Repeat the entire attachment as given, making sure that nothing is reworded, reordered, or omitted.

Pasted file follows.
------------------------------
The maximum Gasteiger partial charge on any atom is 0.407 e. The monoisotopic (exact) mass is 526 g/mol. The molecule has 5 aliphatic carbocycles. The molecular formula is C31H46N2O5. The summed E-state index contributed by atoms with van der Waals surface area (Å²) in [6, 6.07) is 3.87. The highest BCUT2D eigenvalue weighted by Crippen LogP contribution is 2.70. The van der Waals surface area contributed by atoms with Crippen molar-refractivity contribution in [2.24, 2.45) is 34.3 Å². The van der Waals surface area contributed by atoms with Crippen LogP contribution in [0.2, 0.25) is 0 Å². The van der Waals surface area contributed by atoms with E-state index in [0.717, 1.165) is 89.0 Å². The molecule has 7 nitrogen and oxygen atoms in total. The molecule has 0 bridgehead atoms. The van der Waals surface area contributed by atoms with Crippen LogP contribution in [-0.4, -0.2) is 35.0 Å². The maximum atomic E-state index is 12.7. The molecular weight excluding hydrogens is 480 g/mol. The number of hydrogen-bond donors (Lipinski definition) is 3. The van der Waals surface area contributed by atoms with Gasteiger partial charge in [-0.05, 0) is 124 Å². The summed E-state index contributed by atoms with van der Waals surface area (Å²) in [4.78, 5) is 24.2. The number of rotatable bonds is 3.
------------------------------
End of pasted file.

The maximum Gasteiger partial charge on any atom is 0.407 e. The monoisotopic (exact) mass is 526 g/mol. The molecule has 5 aliphatic carbocycles. The molecular formula is C31H46N2O5. The summed E-state index contributed by atoms with van der Waals surface area (Å²) in [6, 6.07) is 3.87. The highest BCUT2D eigenvalue weighted by Crippen LogP contribution is 2.70. The van der Waals surface area contributed by atoms with Crippen molar-refractivity contribution in [2.24, 2.45) is 34.3 Å². The van der Waals surface area contributed by atoms with Crippen LogP contribution in [0.2, 0.25) is 0 Å². The van der Waals surface area contributed by atoms with E-state index in [0.717, 1.165) is 89.0 Å². The molecule has 7 nitrogen and oxygen atoms in total. The molecule has 0 bridgehead atoms. The van der Waals surface area contributed by atoms with Crippen LogP contribution in [-0.4, -0.2) is 35.0 Å². The maximum atomic E-state index is 12.7. The molecular weight excluding hydrogens is 480 g/mol. The number of hydrogen-bond donors (Lipinski definition) is 3. The van der Waals surface area contributed by atoms with Gasteiger partial charge in [-0.05, 0) is 124 Å². The summed E-state index contributed by atoms with van der Waals surface area (Å²) in [4.78, 5) is 24.2. The number of rotatable bonds is 3.